8 Leadership Roles Teachers Can Pursue

 

Teaching is considered a dignified profession worldwide, and teachers serve as the backbone of the education department. While teachers are leaders by nature who guide students in various roles, they can also formally adopt different leadership roles. It means each teacher is a leader for their students, but they can also be a leader on a higher level. They can take on different leadership roles to improve the education industry, starting from their school. So, what kind of roles can a teacher assume to lead the department of education to heights of success?

Below, we have shared some of the most suitable leadership roles for teachers to pursue.

Mentors

Students need someone to teach and guide them, and mentors offer exactly that. Mentoring is an essential aspect of becoming a successful teacher leader, and it goes beyond students. Whenever a school hires new teachers, they also need guidance. So, mentors help students and new teachers adjust seamlessly with each other as well as in the organization.

Different schools and states offer professional training sessions for teachers to become mentors. A teacher can attend these training sessions and learn the fundamentals of mentorship. After these sessions, teachers can lead new teachers to acclimate to the school environment. They can also help students overcome different challenges in their studies and social problems.

Administrators

One of the most common leadership roles that teachers pursue is that of an administrator. When a teacher is in the administration, it allows them to bring reforms within the system. They can amend the existing policies, make new ones, and implement them. But teachers need a professional degree to pursue a career in administration. Teachers already working in the education field can opt for an MSE Educational Leadership Online Program for convenience. These courses help them learn about the responsibilities of an administrator and how to manage a school successfully. Once they have completed the required courses, they can become principals or assistant principals.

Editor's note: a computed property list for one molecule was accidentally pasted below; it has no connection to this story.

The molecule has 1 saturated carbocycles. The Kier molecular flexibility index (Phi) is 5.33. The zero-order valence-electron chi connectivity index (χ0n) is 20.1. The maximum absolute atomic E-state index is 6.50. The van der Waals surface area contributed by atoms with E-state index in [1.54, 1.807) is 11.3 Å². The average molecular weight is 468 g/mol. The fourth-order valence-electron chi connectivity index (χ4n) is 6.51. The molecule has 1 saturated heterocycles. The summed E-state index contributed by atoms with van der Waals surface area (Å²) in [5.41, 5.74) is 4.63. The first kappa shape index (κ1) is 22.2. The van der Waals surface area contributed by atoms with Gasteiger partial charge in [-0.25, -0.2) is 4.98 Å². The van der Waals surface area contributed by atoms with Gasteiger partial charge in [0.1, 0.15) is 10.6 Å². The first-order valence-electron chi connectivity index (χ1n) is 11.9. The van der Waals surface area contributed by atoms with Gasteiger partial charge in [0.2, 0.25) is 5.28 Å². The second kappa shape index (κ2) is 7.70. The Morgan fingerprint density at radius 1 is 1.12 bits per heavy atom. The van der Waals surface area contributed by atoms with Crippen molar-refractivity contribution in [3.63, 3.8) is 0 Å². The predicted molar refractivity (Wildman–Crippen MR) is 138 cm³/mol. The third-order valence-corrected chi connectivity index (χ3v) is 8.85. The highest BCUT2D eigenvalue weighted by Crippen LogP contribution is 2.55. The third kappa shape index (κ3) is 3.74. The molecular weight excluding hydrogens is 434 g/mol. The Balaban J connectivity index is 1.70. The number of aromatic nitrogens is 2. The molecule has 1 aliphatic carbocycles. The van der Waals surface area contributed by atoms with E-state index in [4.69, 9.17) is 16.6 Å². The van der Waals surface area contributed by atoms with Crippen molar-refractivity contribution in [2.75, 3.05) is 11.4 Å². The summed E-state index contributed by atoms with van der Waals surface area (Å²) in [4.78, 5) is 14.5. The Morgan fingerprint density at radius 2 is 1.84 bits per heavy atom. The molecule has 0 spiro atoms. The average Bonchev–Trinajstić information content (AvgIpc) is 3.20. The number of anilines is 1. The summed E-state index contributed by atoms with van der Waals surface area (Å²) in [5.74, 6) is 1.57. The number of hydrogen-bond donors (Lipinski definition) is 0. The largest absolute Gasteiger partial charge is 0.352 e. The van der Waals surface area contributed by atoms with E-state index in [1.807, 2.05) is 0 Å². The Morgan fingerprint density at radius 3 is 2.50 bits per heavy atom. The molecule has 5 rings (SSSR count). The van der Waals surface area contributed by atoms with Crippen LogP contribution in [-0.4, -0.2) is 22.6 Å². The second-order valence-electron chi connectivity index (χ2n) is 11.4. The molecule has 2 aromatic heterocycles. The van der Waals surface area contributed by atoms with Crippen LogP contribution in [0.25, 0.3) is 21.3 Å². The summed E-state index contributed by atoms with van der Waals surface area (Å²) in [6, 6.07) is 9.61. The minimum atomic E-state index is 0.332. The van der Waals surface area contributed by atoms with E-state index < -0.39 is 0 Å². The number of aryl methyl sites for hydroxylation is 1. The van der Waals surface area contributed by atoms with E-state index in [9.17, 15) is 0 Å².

Facilitators

Another leadership role that teachers can pursue is that of a facilitator. Facilitators are a close element of the teacher-student dynamic. They work closely with both and collect useful information about teaching practices and student performance. Facilitators collaborate with teachers to offer advice when needed and coach students when required. They use the data they have gathered in the classrooms to improve teaching practices. As a result of their data-driven approach, schools can achieve the best student learning outcomes.

Coaches

Sports and studies go hand in hand; therefore, almost every school has sports activities included in the course. Physical sport is vital for students to learn teamwork and collaboration. Moreover, when students engage in sports with similar-minded individuals, it positively affects their personalities. While the sport itself is a major factor, we cannot deny the significance of a good coach. Teachers can also double as sports team coaches to lead their school’s team to victory (among other things). Coaches are not like other teachers as most students consider them their confidants and share their issues with them.